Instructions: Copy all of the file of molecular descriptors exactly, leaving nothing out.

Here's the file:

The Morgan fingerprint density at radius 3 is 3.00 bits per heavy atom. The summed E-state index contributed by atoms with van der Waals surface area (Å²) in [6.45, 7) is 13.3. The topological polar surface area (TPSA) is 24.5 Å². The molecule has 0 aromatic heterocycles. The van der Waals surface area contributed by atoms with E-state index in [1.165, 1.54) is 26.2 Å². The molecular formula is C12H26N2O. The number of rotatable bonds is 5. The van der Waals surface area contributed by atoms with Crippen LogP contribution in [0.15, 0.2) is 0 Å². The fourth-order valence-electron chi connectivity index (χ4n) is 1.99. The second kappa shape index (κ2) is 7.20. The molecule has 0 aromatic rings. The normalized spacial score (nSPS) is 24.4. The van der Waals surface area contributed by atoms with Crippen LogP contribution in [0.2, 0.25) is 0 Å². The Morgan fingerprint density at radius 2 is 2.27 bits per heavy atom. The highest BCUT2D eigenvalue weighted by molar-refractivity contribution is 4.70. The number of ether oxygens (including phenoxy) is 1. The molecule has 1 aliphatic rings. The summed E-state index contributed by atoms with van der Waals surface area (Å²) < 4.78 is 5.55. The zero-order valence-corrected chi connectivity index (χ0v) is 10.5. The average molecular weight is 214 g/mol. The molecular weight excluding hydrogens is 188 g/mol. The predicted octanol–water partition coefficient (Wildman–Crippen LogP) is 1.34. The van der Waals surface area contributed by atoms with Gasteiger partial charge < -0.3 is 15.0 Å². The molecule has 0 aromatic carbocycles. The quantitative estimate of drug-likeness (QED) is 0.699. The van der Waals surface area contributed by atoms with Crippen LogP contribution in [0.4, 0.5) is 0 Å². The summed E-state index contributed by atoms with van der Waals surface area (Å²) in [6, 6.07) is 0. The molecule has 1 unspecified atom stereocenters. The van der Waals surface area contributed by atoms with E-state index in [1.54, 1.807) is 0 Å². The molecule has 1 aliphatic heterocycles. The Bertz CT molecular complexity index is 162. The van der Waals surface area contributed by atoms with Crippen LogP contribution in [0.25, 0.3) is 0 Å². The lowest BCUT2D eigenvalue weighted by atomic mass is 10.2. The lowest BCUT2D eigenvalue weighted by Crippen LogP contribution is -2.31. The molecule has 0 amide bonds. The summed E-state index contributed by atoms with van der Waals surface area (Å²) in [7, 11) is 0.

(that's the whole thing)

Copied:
The Morgan fingerprint density at radius 3 is 3.00 bits per heavy atom. The summed E-state index contributed by atoms with van der Waals surface area (Å²) in [6.45, 7) is 13.3. The topological polar surface area (TPSA) is 24.5 Å². The molecule has 0 aromatic heterocycles. The van der Waals surface area contributed by atoms with E-state index in [1.165, 1.54) is 26.2 Å². The molecular formula is C12H26N2O. The number of rotatable bonds is 5. The van der Waals surface area contributed by atoms with Crippen LogP contribution in [0.15, 0.2) is 0 Å². The fourth-order valence-electron chi connectivity index (χ4n) is 1.99. The second kappa shape index (κ2) is 7.20. The molecule has 0 aromatic rings. The normalized spacial score (nSPS) is 24.4. The van der Waals surface area contributed by atoms with Crippen LogP contribution in [0.2, 0.25) is 0 Å². The Morgan fingerprint density at radius 2 is 2.27 bits per heavy atom. The highest BCUT2D eigenvalue weighted by molar-refractivity contribution is 4.70. The number of ether oxygens (including phenoxy) is 1. The molecule has 1 aliphatic rings. The summed E-state index contributed by atoms with van der Waals surface area (Å²) < 4.78 is 5.55. The zero-order valence-corrected chi connectivity index (χ0v) is 10.5. The average molecular weight is 214 g/mol. The molecular weight excluding hydrogens is 188 g/mol. The predicted octanol–water partition coefficient (Wildman–Crippen LogP) is 1.34. The van der Waals surface area contributed by atoms with Gasteiger partial charge < -0.3 is 15.0 Å². The molecule has 0 aromatic carbocycles. The quantitative estimate of drug-likeness (QED) is 0.699. The van der Waals surface area contributed by atoms with Crippen LogP contribution in [0.4, 0.5) is 0 Å². The summed E-state index contributed by atoms with van der Waals surface area (Å²) in [6, 6.07) is 0. The molecule has 1 unspecified atom stereocenters. The van der Waals surface area contributed by atoms with E-state index in [1.54, 1.807) is 0 Å². The molecule has 1 aliphatic heterocycles. The Bertz CT molecular complexity index is 162. The van der Waals surface area contributed by atoms with Crippen LogP contribution in [0.25, 0.3) is 0 Å². The lowest BCUT2D eigenvalue weighted by atomic mass is 10.2. The lowest BCUT2D eigenvalue weighted by Crippen LogP contribution is -2.31. The molecule has 0 amide bonds. The summed E-state index contributed by atoms with van der Waals surface area (Å²) in [7, 11) is 0.